Bats as a Protected Species

Bats are a protected species in the UK. Because of this, it is an offence to intentionally disturb bats in their natural habitats, if the disturbance may impact the ability of the bats to survive, breed, or care for their young. It is also an offence to capture, injure, or kill a bat. You will be breaking the law if you obstruct access to a roost of if you destroy or damage a roost, regardless of whether or not the bats are present.

If you believe that there is a reasonable chance that bats might be present on the site that you are working with, it’s important to know what to do next in order to stay within legal guidelines. A bat survey is the best course of action to not only determine whether or not there are bats present on the site but also to put together a plan for completing the work in a way that does not disturb the bats in their natural habitat or cause any damage or obstructions to the roost. Currently, there are eighteen different protected species of bat in the UK, and seventeen of these are known to be breeding in the country.

When to Get a Bat Survey

Experts recommend that you have a bat survey carried out as early as you can in the process, especially if you have noticed any signs that bats might be present on the site. This will make it easier for you to avoid having to consider the costs of mitigation further down into the project at a point where it might be too late, or you may have already done something illegal without realising.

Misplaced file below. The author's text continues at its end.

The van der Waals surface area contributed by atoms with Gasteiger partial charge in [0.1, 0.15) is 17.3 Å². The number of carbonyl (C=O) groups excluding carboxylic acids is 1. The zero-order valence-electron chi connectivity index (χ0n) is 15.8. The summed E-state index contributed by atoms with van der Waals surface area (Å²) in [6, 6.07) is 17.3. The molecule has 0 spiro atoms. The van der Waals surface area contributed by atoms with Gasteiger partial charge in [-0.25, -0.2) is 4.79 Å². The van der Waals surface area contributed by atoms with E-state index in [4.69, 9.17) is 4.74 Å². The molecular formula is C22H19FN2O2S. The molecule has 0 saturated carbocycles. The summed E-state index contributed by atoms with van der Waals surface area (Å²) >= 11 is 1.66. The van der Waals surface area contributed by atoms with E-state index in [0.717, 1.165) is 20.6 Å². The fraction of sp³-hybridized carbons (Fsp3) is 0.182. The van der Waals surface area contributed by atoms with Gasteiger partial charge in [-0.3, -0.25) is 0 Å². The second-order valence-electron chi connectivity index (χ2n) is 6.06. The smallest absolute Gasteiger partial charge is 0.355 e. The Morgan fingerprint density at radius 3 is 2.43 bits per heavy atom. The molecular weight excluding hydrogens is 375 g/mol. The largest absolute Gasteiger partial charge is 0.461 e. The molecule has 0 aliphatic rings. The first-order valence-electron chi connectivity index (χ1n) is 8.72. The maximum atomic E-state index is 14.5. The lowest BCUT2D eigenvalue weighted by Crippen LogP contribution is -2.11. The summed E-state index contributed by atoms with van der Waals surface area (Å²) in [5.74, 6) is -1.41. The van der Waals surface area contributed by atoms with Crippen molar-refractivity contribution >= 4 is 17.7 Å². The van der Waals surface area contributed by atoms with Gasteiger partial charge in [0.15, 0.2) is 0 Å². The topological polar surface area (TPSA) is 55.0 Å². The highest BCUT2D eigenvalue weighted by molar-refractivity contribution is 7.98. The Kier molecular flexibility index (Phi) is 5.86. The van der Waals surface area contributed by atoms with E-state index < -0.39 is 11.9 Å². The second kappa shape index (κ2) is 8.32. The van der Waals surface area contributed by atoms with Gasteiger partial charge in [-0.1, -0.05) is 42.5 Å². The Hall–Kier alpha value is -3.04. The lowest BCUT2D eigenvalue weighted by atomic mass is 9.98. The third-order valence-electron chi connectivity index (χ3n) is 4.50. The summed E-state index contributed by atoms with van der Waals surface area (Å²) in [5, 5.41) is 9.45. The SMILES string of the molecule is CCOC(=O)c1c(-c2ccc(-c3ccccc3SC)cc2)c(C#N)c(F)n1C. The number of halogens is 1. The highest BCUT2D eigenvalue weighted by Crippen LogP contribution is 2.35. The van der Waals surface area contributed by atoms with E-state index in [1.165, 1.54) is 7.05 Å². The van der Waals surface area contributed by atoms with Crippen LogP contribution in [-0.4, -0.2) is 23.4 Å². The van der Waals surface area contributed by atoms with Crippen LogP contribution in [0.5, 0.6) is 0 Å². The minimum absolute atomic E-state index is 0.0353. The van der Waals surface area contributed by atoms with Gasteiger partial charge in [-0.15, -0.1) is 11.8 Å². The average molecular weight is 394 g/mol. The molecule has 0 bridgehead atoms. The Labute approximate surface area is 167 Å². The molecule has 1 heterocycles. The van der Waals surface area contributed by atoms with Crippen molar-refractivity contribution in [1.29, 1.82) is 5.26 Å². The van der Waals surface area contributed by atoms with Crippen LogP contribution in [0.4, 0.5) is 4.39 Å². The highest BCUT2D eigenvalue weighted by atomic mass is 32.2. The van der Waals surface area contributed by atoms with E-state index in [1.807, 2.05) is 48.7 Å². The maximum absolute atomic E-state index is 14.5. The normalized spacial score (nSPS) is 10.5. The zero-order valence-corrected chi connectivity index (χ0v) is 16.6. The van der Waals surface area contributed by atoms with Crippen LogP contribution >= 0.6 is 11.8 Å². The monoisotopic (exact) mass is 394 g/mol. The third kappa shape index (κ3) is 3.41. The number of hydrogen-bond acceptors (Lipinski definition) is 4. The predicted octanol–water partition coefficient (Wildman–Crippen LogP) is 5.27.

Having a bat survey done as early as you can will make it easier for you to implement any necessary actions to protect any bats and their habitat before you begin the work. No matter how big or small your project, it is important to make sure that you have taken the necessary steps to make sure that you are complying with the necessary legislation. You can be fined if you ignore it.

Bat surveys: what they’re for and when to get one tips

What if There are No Signs of Bats?

Unless you are one hundred percent sure that there are no bats in the property, if the building or development has any small chance that bats might be present, even if there are no obvious signs, it is still worth having a survey carried out. At the very least this can confirm that there are no bats present, allowing you to start the work. You can have preliminary roost assessments conducted at any time. This will allow you to get more clarity on the presence of bats and give you time to change your plans if needed to accommodate for any bats on site.

Since bats are a protected species in the UK, it’s important to make sure that there are either no bats present, or to come up with plans to ensure that they are not impacted before you begin a project.